ST. GEORGE — It was love at first sight when Iraq War veteran Travis “Tra” Vendela first met service dog-in-training Baylor.
“All the other dogs came up and sniffed, and they kind of lost interest, but Baylor came up and just kind of leaned against me and sat there for 20 minutes,” Vendela said of the pair’s fast friendship.
Vendela and the chocolate-brown labradoodle have been training with each other at the St. George-based nonprofit Loving Angel Service Dogs for about half a year.
Vendela lost his legs while serving in Iraq in 2007, and Baylor is learning to assist him with everyday tasks like picking up objects, holding doors open and flipping light switches.
Baylor is just one of eight puppy siblings that Loving Angel is currently training for handlers with special needs, ranging from autism and immobility to seizures and post-traumatic stress disorder.
“These are working dogs. They are bred to be working. They love to work, and that’s when they’re happy,” Loving Angel executive director Cathy Powell said of the eight eager labradoodles that she and a group of dedicated volunteers are training.
“We started it (Loving Angel) basically as a ministry,” Powell said, noting that the dogs are trained and placed completely free for military veterans and at a nominal fee for other people with special needs.
Powell, who has decades of experience training dogs, started the charity in 2012 with assistance from her husband, Hoagan Powell. The organization runs entirely on private donations for the years-long effort of training a litter from puppyhood to placement.
See video in media player above for story of Loving Angel and client testimonials
“We’re all volunteer,” she said. “None of us get paid. Everyone does it just out of love.”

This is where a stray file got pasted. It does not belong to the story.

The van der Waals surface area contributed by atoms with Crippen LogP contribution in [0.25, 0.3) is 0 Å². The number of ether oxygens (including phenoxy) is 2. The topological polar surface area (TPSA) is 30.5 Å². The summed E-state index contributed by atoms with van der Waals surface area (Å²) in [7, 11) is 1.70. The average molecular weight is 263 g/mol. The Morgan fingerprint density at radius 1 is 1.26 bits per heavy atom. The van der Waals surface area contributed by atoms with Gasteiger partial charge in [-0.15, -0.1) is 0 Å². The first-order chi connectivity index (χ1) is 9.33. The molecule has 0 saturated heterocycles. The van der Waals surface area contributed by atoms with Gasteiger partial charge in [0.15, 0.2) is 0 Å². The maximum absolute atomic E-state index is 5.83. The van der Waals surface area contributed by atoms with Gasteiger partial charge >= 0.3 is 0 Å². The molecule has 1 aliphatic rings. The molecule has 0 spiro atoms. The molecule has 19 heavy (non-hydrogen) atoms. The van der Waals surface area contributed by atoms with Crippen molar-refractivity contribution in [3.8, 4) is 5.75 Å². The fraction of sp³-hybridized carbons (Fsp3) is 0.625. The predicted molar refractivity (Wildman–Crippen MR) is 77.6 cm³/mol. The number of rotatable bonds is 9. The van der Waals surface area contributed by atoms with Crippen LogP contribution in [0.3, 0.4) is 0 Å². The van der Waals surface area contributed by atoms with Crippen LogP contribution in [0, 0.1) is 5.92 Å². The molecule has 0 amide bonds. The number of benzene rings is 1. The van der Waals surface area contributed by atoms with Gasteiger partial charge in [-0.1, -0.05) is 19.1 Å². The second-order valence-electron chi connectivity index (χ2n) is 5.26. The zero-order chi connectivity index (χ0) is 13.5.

The daily tasks of grooming, training, feeding, exercising, cleaning up after and playing with eight puppies is made possible by a diverse group of volunteers, from Boy Scouts who help with poop-scooping to full-time puppy raisers who take the dogs home with them.
“It’s my favorite volunteer job that I’ve ever had,” said Cindy Gilmore, a long-time volunteer with Loving Angel. “The best part is what the cause is all about – working with the dogs to help Cathy and Hoagy to help customize a dog for someone who isn’t as able as we are – we love doing that.”
Many of the people who eventually receive service dogs from Loving Angel suffer from crippling mental and physical conditions, and the help they receive from their dog can be life-changing.
“She’s helped me in so many ways, ways that I never imagined,” Debb Johnson said, describing Katie, the service dog she obtained from Loving Angel in December 2017 after the dog’s graduation.
Johnson, a retired Kindergarten teacher, is wheelchair-bound and gets help with everyday tasks from Katie, such as dressing and opening doors.
“I knew she would pick up things for me and pull off my socks and shoes but she’s also my best friend,” Johnson said.
Under Loving Angel’s philosophy, building interspecies friendships like the one between Katie and Johnson is one of the keys to training a successful service dog.
“When the partnership is created properly then the bond there is just incredible,” Powell said.
Loving Angel finds potential matches for service dogs very early on in the puppies’ lives, and handlers-in-training work with the dogs on a regular basis through the entire multiyear process.